"Everybody is awake now? Good. So, who can say what is the type of silence we are comparing to talkativeness?"
Dareq stood up slowly with a boldness that didn't sleep the whole time. He came up with an example,
"Silent like the new comer on the first bench."
The whole class laughed again while teacher was grappling the answer.
"Who is that?"
The students answered in chorus, "Sanalembi H., Sir."
"I must say you must've observed her. What makes her a good example, Dareq?"
"She is so different from us, Sir?"
"That is -?"
"She speaks only when needed, Sir. She listens more than she talks."
The girl gave a suspicious look at the teacher. Then, she lowered her head more and more. Her face grew red, as did her small white ears.
"That's perfect, Dareq. That's the type of silence, we say, is golden. All of you listen. Dareq is right. Sanalembi is quiet and studious. She does not doze like the rest of you. She is attentive. You should try to be like her."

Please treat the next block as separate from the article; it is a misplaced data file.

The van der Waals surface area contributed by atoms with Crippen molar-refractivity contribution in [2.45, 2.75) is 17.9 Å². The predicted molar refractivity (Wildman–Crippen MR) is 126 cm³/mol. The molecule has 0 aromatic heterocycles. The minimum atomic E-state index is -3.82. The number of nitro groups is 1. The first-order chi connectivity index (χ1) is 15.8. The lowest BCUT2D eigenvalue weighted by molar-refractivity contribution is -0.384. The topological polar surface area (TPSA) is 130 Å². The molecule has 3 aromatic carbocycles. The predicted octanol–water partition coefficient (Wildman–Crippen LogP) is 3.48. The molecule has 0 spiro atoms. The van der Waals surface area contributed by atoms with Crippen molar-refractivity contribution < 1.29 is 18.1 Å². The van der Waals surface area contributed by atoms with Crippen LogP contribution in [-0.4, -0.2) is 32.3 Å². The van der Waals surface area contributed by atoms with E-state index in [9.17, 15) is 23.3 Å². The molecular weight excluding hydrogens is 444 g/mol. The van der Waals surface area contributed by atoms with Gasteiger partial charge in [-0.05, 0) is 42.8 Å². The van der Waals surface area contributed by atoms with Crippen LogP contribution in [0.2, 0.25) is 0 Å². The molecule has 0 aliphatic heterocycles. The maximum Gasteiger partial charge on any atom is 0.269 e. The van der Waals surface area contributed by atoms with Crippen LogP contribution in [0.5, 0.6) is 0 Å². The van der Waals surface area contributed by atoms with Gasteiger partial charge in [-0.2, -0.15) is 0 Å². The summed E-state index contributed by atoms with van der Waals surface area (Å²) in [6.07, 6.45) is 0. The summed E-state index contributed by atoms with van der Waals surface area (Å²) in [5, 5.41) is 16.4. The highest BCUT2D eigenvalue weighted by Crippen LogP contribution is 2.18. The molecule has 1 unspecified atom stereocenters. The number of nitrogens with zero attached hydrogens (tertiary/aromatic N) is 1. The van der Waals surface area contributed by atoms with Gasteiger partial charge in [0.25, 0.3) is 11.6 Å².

Dareq said to himself, "Except that she is a little weird."
After one more class, the final bell rang. The students ran out of the class in a hurry creating a turbulence at the door. The girl sat quietly with her chin resting on her curved palm waiting for the haste to die down.
Dareq was not among the other boys that day. He walked towards her and said, "Hey, school is over."
She didn't even glance at him. She took her bag and hurriedly headed for the door. Dareq was behind her thinking more than ever sure that she was totally weird and now, stand-offish too. At the verandah, the girl paused for a moment and said, "I'm not deaf."
"Who said you were deaf? Over-smart girl!" Dareq entered to his diary that night.
* Thokchom Gautamjit wrote this article for e-pao.net
The writer is a student at JIPMER, Puducherry and can be contacted at thokchomgautamjit(at)gmail(dot)com
This article was posted on June 02, 2014.